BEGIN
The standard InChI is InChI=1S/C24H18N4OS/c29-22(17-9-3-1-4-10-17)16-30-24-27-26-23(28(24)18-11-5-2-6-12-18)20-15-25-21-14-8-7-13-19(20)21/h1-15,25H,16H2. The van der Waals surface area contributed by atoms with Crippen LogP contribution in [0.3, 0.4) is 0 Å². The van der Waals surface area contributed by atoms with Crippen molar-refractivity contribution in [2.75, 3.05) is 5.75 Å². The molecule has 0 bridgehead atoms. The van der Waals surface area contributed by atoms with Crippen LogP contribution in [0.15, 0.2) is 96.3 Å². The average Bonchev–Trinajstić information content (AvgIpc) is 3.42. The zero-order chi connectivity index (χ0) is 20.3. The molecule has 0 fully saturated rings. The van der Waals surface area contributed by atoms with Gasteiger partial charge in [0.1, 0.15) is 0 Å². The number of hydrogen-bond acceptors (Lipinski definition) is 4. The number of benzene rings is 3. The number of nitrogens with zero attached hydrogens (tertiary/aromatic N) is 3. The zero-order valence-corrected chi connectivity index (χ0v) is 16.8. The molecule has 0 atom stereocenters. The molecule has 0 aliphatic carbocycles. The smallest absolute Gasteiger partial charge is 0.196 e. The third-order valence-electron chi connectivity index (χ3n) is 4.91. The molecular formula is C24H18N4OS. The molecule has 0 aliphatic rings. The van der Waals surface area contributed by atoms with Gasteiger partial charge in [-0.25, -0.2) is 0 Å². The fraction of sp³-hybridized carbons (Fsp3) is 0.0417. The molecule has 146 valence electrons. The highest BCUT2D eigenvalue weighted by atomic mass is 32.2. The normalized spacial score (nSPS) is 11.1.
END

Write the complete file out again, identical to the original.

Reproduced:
The standard InChI is InChI=1S/C24H18N4OS/c29-22(17-9-3-1-4-10-17)16-30-24-27-26-23(28(24)18-11-5-2-6-12-18)20-15-25-21-14-8-7-13-19(20)21/h1-15,25H,16H2. The van der Waals surface area contributed by atoms with Crippen LogP contribution in [0.3, 0.4) is 0 Å². The van der Waals surface area contributed by atoms with Crippen molar-refractivity contribution in [2.75, 3.05) is 5.75 Å². The molecule has 0 bridgehead atoms. The van der Waals surface area contributed by atoms with Crippen LogP contribution in [0.15, 0.2) is 96.3 Å². The average Bonchev–Trinajstić information content (AvgIpc) is 3.42. The zero-order chi connectivity index (χ0) is 20.3. The molecule has 0 fully saturated rings. The van der Waals surface area contributed by atoms with Gasteiger partial charge in [0.1, 0.15) is 0 Å². The number of hydrogen-bond acceptors (Lipinski definition) is 4. The number of benzene rings is 3. The number of nitrogens with zero attached hydrogens (tertiary/aromatic N) is 3. The zero-order valence-corrected chi connectivity index (χ0v) is 16.8. The molecule has 0 atom stereocenters. The molecule has 0 aliphatic carbocycles. The smallest absolute Gasteiger partial charge is 0.196 e. The third-order valence-electron chi connectivity index (χ3n) is 4.91. The molecular formula is C24H18N4OS. The molecule has 0 aliphatic rings. The van der Waals surface area contributed by atoms with Gasteiger partial charge in [-0.25, -0.2) is 0 Å². The fraction of sp³-hybridized carbons (Fsp3) is 0.0417. The molecule has 146 valence electrons. The highest BCUT2D eigenvalue weighted by atomic mass is 32.2. The normalized spacial score (nSPS) is 11.1.